Article written by Connor D. Wolf
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Convoy unveiled a new machine-learning system that’s designed to assess carriers’ safety histories, the company announced June 24.
The system processes millions of records daily to better correlate the relationship between carrier safety events and related crash data, and identifies carriers that it will allow into its network. The system automatically updates over time as data is inputted.
“It’s a machine-learning model that looks at records, and it’s looking at thousands of records across every carrier,” Lorin Seeks, director of carrier quality and compliance at Convoy, told Transport Topics.
Safety events include everything from on-road violations to vehicle maintenance. Records in the system can include roadside inspections, noncompliance issues, moving violations and road accidents.
Convoy operates a digital freight matching network and is based out of Seattle. It utilizes and builds technology such as smartphone applications to find new ways to connect shippers with carriers.
“When you look at every carrier in our network going back 10 years, that’s millions of records,” Seeks said. “Every time that data updates we’re refreshing that information. A record is a single unique safety event or carrier attribute. Those records are transformed into inputs for the model.”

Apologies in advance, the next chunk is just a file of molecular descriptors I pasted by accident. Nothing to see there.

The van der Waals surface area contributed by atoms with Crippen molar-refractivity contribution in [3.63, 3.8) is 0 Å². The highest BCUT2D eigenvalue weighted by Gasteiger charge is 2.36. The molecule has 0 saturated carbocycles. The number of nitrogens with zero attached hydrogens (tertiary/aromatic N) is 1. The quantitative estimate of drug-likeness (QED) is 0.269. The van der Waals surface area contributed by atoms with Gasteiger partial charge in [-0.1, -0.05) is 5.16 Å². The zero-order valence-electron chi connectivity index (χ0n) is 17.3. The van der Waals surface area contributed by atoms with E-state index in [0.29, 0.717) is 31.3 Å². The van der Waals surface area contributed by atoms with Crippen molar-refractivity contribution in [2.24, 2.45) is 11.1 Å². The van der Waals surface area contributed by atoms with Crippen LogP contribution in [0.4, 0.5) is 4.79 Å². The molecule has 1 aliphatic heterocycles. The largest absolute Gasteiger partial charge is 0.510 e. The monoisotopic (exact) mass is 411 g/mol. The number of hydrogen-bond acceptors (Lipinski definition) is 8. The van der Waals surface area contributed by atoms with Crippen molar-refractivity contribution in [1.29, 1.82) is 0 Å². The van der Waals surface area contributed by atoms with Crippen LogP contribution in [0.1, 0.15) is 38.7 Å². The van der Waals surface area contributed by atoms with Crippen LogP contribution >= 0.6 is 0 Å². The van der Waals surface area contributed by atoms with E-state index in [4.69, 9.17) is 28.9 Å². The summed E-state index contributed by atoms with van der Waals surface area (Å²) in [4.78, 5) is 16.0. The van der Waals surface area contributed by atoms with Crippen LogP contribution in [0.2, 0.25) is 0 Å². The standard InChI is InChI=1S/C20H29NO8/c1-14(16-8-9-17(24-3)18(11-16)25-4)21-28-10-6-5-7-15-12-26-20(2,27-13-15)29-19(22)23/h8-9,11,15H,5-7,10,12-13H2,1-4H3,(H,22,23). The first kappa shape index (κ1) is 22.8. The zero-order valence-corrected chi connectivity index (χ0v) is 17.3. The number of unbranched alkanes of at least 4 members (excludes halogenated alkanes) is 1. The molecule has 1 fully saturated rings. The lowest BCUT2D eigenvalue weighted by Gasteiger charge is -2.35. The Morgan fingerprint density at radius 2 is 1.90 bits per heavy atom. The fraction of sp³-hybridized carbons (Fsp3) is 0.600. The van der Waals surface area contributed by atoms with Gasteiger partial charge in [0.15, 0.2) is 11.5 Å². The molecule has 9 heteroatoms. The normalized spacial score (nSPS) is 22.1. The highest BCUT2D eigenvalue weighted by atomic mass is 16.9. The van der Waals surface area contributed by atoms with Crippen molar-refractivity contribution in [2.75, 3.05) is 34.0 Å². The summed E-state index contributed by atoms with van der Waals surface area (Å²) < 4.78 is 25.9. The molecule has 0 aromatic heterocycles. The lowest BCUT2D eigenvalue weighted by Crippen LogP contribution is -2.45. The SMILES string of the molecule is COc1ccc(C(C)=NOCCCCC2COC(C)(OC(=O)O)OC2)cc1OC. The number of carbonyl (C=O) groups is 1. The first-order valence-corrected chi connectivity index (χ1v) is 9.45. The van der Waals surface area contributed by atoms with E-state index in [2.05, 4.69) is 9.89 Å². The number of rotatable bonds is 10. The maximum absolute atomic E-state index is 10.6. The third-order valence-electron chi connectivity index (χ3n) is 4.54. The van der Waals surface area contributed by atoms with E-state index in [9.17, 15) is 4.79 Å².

Convoy sees its system as an alternative to federal data, including Federal Motor Carrier Safety Administration safety records.
Seeks said the system has been under development for the past nine months. Testing so far has shown promising results, with carriers in the system being involved in 16% fewer accidents than the industry average.
Seeks said the system will be used for carriers already participating as well as others that want to join. The onboarding phase will take data provided by the carrier along with sources such as federal statistics to determine whether a carrier qualifies to join. Once a carrier is in the network the system, or model, will continue to update the data.
“Every single carrier in our network gets a score regardless of how small or big they are. And it’s calculated from the model prediction. So that’s number of crashes over the next 12 months, normalized by the number of power units the carrier has,” Seeks said.
He added, “Each carrier in the network is ultimately assigned a percentile ranking. So that’s the output of the model. We’re taking all these thousands of records about a carrier, and what the model is doing is finding the strongest correlations with crashes. The model learns over time. As the data changes and we get new data, it finds better and better ways to correlate crashes with the carriers’ history.”